worked as an apprentice with Mr. Dickson
Nyendwa, and specialized in wood sculpture
combined with mixed media. According to
Chafilwa, "Friday was a master of form. He was
truly committed to the creative process. One
couldn't guess which turn a piece of work would
take until he had had his way with it." Tembo has
exhibited in Zambia, Namibia, Zimbabwe, UK, USA
and Germany, and has won more Ngoma Awards-
Zambia's preeminent awards for the arts-than any
other visual artist.

The Lusaka arts community paid tribute to Friday
Tembo on Tuesday March 9, 2004 at the Lusaka
Playhouse where some of his sculptures were
exhibited and the Zuba Ni Moto Dance Ensemble
performed. Mr. Kanyembo of the National Arts
Council ended his speech by asserting that,
"Friday's name will forever be mentioned in the
pages of contemporary Zambian art." The funeral
continued at the family home at Linda Compound
where Tembo had built a studio and a gallery
named "ULENDO"-Nyanja for "the journey".

When I asked various artists about Friday Tembo's
greatest contribution to Zambian art, their answers
inevitably included his selfless generosity in
nurturing the talent of young artists. In the words of
Geoffrey Phiri, "Friday is one person who never

worked on his own. If there is anyone in this
country that has contributed to the development of
the arts, I believe no one has done so more than
him. He has made the biggest contribution. He
always worked with other people, and did so for
free. He provided materials and tools for the
people he was teaching. He helped people in
terms of actual production and exposure."

Similarly, Mulenga Chafilwa asserts that, "The man
was patient not only in his personality but his work
as well. Friday had indeed discovered something
so precious about this thing called art that he
couldn't keep it to himself but shared it with those
willing to follow his footsteps."

At the time of his death, Friday had eight young
students working with him, some of whom were
orphans that he initially took on as assistants.
Twenty-one year old Rabson Phiri, who has worked
with Tembo for 5 years, told me that, "Friday is the
one who showed me the way. Without him I
wouldn't have known that I am an artist."

Jean Rouch, Francophone Africa filmmaker

From the Agence Frangais Presse, Niamey,
February 19, 2004

The French ethnographer and filmmaker Jean
Rouch died Wednesday night in the north of Niger
in an accident on the road near Konni in the region
of Tahoua (north), as learned by the AFP from the
French Ambassador to Niger. According to the
embassy press service, there are still no details of
the exact circumstances of the accident and the
death of Jean Rouch, aged 86.

The director of the French Nigerien Cultural Center,
Laurent Clavel, reported to the AFP that Jean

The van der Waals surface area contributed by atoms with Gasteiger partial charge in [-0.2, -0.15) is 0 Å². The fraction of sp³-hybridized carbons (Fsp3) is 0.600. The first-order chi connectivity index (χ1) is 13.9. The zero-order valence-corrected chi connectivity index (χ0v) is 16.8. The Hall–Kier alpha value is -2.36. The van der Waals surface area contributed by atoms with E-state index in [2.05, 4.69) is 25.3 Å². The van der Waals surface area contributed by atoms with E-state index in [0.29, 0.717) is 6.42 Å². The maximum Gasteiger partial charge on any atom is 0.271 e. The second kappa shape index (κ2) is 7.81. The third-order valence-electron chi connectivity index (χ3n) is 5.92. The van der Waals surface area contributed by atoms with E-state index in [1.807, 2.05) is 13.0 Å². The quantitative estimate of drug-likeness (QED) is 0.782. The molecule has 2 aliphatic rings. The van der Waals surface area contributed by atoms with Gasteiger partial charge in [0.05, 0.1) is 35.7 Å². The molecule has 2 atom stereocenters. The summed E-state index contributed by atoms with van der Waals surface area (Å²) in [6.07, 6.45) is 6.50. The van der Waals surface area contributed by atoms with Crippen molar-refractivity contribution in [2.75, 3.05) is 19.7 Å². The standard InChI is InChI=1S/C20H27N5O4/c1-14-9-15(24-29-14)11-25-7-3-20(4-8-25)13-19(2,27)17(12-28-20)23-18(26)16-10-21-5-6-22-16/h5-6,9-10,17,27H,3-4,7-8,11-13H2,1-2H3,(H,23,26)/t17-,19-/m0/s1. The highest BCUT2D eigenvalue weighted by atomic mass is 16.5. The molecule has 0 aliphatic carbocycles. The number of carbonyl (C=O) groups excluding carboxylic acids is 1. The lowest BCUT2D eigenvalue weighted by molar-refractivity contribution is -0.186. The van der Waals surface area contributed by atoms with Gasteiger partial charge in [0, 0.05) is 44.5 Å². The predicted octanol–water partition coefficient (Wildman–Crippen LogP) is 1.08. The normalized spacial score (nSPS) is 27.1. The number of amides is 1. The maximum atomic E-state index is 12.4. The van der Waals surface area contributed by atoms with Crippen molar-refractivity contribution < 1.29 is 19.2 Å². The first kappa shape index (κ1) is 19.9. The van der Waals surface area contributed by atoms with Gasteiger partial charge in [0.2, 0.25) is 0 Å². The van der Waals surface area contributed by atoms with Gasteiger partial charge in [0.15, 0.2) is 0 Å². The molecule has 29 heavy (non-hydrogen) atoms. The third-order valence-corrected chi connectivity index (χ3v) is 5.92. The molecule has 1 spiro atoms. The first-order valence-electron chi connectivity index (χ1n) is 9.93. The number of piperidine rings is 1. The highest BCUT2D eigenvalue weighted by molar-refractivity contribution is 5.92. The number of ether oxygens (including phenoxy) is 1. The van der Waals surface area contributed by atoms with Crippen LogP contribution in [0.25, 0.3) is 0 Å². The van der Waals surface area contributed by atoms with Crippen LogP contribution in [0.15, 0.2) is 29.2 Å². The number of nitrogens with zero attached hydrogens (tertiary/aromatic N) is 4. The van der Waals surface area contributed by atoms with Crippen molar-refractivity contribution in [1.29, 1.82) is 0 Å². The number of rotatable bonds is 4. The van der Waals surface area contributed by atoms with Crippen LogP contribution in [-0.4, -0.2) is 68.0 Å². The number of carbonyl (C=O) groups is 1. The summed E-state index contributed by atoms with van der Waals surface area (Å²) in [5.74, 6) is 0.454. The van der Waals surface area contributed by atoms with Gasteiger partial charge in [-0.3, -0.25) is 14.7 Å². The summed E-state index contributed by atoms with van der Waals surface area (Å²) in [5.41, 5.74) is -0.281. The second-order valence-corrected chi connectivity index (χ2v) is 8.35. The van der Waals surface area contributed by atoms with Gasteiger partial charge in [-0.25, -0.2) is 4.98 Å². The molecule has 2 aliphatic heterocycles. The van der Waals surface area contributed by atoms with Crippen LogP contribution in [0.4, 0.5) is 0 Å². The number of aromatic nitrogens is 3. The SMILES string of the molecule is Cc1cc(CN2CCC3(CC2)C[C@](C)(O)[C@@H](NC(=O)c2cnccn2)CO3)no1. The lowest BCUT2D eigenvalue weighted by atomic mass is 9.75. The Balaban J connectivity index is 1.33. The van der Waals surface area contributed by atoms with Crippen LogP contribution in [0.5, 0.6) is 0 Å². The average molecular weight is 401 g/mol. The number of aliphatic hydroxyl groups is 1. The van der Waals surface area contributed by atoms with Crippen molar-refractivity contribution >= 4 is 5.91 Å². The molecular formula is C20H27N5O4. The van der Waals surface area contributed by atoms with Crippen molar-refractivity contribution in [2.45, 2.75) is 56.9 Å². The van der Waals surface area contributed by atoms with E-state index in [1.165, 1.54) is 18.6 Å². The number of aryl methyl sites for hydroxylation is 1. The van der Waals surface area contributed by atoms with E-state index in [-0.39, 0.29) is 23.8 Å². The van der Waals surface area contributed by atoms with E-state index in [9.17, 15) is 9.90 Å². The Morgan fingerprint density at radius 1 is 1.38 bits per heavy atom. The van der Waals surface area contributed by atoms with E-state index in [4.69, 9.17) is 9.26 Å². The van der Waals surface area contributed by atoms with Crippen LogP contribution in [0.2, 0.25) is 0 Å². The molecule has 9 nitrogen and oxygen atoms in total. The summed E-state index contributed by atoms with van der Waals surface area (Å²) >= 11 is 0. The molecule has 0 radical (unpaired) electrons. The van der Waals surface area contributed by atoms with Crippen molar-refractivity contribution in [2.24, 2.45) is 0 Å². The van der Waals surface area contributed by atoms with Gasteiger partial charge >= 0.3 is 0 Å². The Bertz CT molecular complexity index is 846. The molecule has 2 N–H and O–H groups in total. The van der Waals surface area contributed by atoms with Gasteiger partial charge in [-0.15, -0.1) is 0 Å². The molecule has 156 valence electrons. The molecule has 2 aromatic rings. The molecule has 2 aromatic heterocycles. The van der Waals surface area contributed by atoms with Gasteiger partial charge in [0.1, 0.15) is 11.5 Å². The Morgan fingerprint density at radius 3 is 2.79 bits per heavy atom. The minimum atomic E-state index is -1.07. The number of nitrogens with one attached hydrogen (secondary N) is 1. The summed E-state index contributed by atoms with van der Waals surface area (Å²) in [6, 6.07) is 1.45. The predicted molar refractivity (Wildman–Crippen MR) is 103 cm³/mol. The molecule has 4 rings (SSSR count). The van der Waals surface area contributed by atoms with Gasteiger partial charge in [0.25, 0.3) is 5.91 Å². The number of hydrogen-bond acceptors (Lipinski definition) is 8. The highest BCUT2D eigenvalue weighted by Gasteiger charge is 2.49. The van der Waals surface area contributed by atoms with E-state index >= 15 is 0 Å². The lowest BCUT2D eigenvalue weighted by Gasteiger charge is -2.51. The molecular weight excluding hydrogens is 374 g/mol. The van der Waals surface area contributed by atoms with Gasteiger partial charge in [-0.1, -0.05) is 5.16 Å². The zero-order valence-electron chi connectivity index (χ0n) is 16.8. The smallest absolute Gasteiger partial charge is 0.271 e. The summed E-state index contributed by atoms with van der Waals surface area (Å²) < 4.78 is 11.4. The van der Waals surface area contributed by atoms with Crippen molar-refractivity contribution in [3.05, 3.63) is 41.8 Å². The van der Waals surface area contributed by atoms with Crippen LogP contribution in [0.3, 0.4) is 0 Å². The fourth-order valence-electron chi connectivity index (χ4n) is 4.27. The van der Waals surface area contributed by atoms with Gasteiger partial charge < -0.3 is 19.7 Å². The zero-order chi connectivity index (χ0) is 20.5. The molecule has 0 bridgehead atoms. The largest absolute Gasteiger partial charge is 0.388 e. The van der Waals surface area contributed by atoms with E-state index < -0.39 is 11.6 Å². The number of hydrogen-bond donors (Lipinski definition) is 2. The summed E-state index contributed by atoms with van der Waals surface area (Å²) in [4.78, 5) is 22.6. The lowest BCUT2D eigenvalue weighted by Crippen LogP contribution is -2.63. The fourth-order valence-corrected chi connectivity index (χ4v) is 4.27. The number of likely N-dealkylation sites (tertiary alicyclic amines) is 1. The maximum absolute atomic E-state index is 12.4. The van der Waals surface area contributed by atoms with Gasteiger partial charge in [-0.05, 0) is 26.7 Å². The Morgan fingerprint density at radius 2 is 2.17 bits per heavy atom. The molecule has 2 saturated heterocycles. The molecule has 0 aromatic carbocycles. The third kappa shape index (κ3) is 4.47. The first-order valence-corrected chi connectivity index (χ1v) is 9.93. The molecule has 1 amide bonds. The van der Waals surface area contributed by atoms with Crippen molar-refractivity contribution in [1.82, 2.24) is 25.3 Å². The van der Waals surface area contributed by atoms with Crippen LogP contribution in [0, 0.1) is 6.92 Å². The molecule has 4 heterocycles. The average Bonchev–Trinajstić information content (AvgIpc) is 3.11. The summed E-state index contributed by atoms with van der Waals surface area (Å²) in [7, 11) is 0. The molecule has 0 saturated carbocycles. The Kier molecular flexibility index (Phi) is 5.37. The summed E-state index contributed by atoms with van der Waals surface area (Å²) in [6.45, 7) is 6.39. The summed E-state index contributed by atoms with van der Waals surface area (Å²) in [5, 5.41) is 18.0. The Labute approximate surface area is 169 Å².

Rouch was accompanied by his wife, the filmmaker
Moustapha Allanssane and his longtime friend, the
Nigerien actor Damoure Zika. These three people
are "doing well," Mr. Clavel said without giving
further details.

Jean Rouch found his way to Niger in the midst of
the emergence of filmmaking about Nigerien
culture, to which he contributed his films on
Francophone Africa beginning in the late 1940s.

Art History Book Donations

1 Requests for Support

H-NET Reviews
The following is edited from an appeal by
Marilyn A. Levine, President H-NET. Michael
Connor, Editor

As our H-NET Campaign continues, I would like to
highlight the area of H-NET Reviews, and
encourage you to support H-NET in continuing to
deliver this wonderful service. The H-NET Book
Reviews began as a small enterprise in H-NET, but
they have gained credibility and indeed, we are the
largest publisher of book reviews in academe. H-
Net published about 1900 Book Reviews annually.

The H-NET Book Reviews are unique because
they allow unparalleled, in-depth analysis of the
book, possible dialogue, and timely publication.
This gives great support to the professional aims of
any aspiring academic. I'd like to encourage
you to not just view Book Reviews in your own list
at: http://www.h-net.org/reviews/

The entire Book Review section is a treasury of
information. They are good tool for preparing for
one's research, intellectual discussions, and as
exercises to allow students to learn how to analyze
the literature. In addition to normal search criteria,
you can search by discussion network, by year,
and by keyword. One can use H-NET Book
Reviews for research and for teaching.
The Reviews are an important reason why you
should take a few moments and support H-NET
by giving a donation this week.

University of Fort Hare, South Africa needs
donations of art history books.
Pro Sobopha, who has a new appointment in art
history at Fort Hare noted the following as most in
need: "I need books on contemporary African Art,
especially those books by Steiner, Kasfir, Oguibe
and Enwezor and Vogel as well as Annie Coombes'
Reinventing Africa and others on Africa like the
catalogues on African
blockbuster exhibitions, Latin American Art,
American Art, Native American Art, Modern and
Contemporary Arts (global and postcolonial) texts
on Postmodernism and the like. So far it is a bit
difficult to say precisely the titles but anything
around this will be appreciated."

Any art catalogues and journals pertaining to
modern and contemporaryart in the following areas
noted below (Fort Hare currently receives African
Arts journal as well as a "few other insignificant